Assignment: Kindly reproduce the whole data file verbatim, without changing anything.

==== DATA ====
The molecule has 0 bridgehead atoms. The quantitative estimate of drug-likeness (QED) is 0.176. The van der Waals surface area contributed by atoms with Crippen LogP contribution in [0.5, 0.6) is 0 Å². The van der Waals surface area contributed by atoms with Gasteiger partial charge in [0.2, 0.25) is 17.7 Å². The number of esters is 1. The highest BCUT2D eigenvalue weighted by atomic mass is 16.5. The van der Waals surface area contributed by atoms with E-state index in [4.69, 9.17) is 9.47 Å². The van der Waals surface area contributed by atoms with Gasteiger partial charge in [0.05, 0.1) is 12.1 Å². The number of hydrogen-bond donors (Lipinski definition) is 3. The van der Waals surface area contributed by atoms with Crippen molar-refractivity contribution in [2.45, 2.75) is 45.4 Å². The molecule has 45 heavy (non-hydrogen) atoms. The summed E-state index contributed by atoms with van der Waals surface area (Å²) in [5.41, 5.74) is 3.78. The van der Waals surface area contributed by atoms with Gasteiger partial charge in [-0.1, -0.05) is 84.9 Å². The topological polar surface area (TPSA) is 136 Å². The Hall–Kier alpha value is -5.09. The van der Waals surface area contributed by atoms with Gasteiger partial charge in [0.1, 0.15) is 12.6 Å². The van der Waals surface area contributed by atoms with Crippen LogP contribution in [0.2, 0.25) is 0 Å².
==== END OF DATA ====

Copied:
The molecule has 0 bridgehead atoms. The quantitative estimate of drug-likeness (QED) is 0.176. The van der Waals surface area contributed by atoms with Crippen LogP contribution in [0.5, 0.6) is 0 Å². The van der Waals surface area contributed by atoms with Gasteiger partial charge in [0.2, 0.25) is 17.7 Å². The number of esters is 1. The highest BCUT2D eigenvalue weighted by atomic mass is 16.5. The van der Waals surface area contributed by atoms with E-state index in [4.69, 9.17) is 9.47 Å². The van der Waals surface area contributed by atoms with Gasteiger partial charge in [0.05, 0.1) is 12.1 Å². The number of hydrogen-bond donors (Lipinski definition) is 3. The van der Waals surface area contributed by atoms with Crippen molar-refractivity contribution in [2.45, 2.75) is 45.4 Å². The molecule has 45 heavy (non-hydrogen) atoms. The summed E-state index contributed by atoms with van der Waals surface area (Å²) in [5.41, 5.74) is 3.78. The van der Waals surface area contributed by atoms with Gasteiger partial charge in [-0.1, -0.05) is 84.9 Å². The topological polar surface area (TPSA) is 136 Å². The Hall–Kier alpha value is -5.09. The van der Waals surface area contributed by atoms with Gasteiger partial charge in [0.1, 0.15) is 12.6 Å². The van der Waals surface area contributed by atoms with Crippen LogP contribution in [0.2, 0.25) is 0 Å².